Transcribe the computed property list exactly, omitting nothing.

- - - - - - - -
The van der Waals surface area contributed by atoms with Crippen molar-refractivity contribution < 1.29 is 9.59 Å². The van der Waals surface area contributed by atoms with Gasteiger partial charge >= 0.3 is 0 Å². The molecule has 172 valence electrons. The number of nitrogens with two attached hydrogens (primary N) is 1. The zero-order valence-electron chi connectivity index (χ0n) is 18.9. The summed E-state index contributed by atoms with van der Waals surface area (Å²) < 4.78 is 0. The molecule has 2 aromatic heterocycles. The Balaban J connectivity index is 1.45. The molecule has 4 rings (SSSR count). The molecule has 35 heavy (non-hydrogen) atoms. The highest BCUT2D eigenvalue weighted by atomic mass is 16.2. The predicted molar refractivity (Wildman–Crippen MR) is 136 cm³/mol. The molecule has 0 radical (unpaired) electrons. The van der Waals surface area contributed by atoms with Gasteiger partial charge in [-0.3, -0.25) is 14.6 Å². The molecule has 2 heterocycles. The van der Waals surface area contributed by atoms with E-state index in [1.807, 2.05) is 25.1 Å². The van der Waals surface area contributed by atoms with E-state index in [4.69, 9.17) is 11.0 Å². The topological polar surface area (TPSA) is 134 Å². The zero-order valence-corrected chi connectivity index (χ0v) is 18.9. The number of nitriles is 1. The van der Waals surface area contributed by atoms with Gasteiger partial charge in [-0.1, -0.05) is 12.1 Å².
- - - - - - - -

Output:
The van der Waals surface area contributed by atoms with Crippen molar-refractivity contribution < 1.29 is 9.59 Å². The van der Waals surface area contributed by atoms with Gasteiger partial charge >= 0.3 is 0 Å². The molecule has 172 valence electrons. The number of nitrogens with two attached hydrogens (primary N) is 1. The zero-order valence-electron chi connectivity index (χ0n) is 18.9. The summed E-state index contributed by atoms with van der Waals surface area (Å²) < 4.78 is 0. The molecule has 2 aromatic heterocycles. The Balaban J connectivity index is 1.45. The molecule has 4 rings (SSSR count). The molecule has 35 heavy (non-hydrogen) atoms. The highest BCUT2D eigenvalue weighted by atomic mass is 16.2. The predicted molar refractivity (Wildman–Crippen MR) is 136 cm³/mol. The molecule has 0 radical (unpaired) electrons. The van der Waals surface area contributed by atoms with Gasteiger partial charge in [-0.3, -0.25) is 14.6 Å². The molecule has 2 heterocycles. The van der Waals surface area contributed by atoms with E-state index in [1.807, 2.05) is 25.1 Å². The van der Waals surface area contributed by atoms with E-state index in [4.69, 9.17) is 11.0 Å². The topological polar surface area (TPSA) is 134 Å². The zero-order valence-corrected chi connectivity index (χ0v) is 18.9. The number of nitriles is 1. The van der Waals surface area contributed by atoms with Gasteiger partial charge in [-0.1, -0.05) is 12.1 Å².